Looking for free healthcare services?
Look no further than St. Vincent De Paul Joe Latina Center


Government programs such as Medicare and Medicaid offer some assistance, but fall far short of solving the Health-Poverty Trap, leaving the problem to be addressed by nonprofits.  Corpus Christi Parish in Temple Terrace hosts the BayCare Health Systems “Faith Community Nursing” (FCN) program, giving low income residents access to medical care from professional nurses who volunteer their time to serve the poor. Their mission is to promote the whole person health of their patients through education, preventive care and improved access to appropriate health services.

Mary Kay Foody, leader of the team of 7 nurses who have been serving Corpus Christi for close to a decade, calls them, “a small but mighty group with many years of nursing experience.” The nurses partner with Corpus Christi’s Saint Vincent de Paul Joe Latina Center, offering consultations on Saturdays in conjunction with the Center’s weekly food distribution.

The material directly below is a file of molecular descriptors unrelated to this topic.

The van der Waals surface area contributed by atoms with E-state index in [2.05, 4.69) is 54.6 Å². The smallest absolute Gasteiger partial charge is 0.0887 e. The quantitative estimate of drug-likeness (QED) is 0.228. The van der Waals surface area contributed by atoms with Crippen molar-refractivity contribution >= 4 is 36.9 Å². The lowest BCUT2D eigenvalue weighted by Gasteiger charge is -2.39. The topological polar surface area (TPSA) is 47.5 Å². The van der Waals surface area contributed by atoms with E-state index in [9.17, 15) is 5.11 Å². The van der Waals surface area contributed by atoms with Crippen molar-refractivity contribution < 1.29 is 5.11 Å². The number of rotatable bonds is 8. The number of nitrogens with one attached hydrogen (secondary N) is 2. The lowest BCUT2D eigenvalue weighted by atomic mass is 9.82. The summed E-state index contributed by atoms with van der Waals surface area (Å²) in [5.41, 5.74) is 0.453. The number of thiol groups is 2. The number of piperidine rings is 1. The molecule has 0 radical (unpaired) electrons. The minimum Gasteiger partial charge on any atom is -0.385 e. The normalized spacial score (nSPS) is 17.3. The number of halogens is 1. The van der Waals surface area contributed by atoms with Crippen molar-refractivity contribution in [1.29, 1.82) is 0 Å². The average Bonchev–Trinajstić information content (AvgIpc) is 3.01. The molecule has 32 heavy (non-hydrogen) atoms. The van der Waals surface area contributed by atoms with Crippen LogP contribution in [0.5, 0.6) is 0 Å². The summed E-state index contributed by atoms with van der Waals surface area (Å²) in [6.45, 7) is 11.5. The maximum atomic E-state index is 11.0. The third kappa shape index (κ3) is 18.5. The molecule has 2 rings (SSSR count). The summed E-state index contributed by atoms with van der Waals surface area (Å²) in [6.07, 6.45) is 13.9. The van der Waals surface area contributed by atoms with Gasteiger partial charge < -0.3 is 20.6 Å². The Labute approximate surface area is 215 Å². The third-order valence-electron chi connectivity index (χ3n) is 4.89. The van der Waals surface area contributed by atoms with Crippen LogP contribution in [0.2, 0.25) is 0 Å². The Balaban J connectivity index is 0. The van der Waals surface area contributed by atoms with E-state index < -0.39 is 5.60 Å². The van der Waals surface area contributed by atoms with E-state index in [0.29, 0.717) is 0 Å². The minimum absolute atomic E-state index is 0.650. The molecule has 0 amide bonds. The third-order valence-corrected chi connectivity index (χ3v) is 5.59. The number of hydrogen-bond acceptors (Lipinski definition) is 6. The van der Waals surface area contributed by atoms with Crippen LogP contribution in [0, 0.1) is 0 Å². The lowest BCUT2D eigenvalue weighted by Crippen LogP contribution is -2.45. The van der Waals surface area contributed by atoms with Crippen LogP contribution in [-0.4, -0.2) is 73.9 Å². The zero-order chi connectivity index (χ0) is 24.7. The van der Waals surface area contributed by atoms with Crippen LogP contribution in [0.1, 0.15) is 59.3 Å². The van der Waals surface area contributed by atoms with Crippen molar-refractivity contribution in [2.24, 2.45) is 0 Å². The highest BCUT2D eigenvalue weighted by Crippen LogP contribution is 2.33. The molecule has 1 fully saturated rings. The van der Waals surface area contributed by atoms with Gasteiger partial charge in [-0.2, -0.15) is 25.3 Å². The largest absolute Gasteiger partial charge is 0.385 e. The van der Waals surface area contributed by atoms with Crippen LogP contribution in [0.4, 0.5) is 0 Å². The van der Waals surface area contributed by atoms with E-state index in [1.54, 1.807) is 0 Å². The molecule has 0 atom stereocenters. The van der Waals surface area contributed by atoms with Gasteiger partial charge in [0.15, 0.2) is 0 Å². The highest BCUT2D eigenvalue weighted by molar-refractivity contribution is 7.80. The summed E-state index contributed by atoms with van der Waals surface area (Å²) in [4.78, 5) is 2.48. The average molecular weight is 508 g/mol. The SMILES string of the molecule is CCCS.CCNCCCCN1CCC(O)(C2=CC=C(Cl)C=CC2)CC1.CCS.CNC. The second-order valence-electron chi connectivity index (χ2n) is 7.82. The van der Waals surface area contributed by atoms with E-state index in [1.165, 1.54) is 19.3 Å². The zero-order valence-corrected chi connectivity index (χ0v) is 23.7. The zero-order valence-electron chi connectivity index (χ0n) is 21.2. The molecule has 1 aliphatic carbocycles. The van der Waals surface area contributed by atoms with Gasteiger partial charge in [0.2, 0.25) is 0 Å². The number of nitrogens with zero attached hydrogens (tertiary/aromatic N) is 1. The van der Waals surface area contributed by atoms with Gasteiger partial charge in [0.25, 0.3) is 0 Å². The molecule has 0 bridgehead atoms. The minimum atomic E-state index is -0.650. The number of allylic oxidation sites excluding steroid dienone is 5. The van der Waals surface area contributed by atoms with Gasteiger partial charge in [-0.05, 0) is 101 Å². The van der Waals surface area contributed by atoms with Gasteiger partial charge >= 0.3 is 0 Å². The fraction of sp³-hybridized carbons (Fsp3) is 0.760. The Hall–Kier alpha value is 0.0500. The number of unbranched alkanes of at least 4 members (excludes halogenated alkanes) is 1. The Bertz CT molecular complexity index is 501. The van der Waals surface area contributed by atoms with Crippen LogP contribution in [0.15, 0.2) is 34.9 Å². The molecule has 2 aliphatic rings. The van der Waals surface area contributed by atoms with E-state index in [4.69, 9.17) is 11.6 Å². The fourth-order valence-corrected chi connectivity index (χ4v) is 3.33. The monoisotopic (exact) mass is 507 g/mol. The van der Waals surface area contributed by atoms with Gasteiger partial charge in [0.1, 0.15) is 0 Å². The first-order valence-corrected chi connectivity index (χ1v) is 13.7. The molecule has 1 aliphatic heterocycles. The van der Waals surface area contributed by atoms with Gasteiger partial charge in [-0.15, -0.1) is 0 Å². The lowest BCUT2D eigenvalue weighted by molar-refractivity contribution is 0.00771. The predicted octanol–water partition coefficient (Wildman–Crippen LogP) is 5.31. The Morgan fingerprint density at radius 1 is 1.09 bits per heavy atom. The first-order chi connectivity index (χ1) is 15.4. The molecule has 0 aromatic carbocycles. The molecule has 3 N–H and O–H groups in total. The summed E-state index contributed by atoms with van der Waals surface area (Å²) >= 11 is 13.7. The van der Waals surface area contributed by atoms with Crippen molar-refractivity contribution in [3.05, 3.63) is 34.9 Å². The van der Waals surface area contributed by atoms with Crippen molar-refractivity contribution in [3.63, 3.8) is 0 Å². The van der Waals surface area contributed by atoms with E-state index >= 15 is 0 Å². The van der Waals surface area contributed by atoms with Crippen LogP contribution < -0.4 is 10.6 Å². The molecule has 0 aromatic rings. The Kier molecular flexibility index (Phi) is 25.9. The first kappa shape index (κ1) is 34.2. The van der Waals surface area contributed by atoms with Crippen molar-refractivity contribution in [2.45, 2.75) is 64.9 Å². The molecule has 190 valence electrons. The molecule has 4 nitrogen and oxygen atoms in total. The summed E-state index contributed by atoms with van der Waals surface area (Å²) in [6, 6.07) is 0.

“We start by checking the basics,” says Foody, “Blood pressure, heart rate, breathing – then offer educational resources, home healthcare supplies, and, when needed, referrals to free clinics in the area.”

BayCare not only provides excellent monthly education pieces (in both English & Spanish), but helps the nurses keep current with certification and licensure. BayCare operates unique Mental Health First Aid courses to build a basic understanding of different types of mental illnesses and how to help individuals struggling with mental health.

The nurses also partner with the Mission Smiles program, bringing a fully-staffed mobile dental health clinic to the Joe Latina Center’s clients at least once a year for the past 6 years.  “We see people walking around with painful abcesses and rotting teeth,” says Nurse Foody. “If you have an infection in your mouth, there is infection throughout your body.”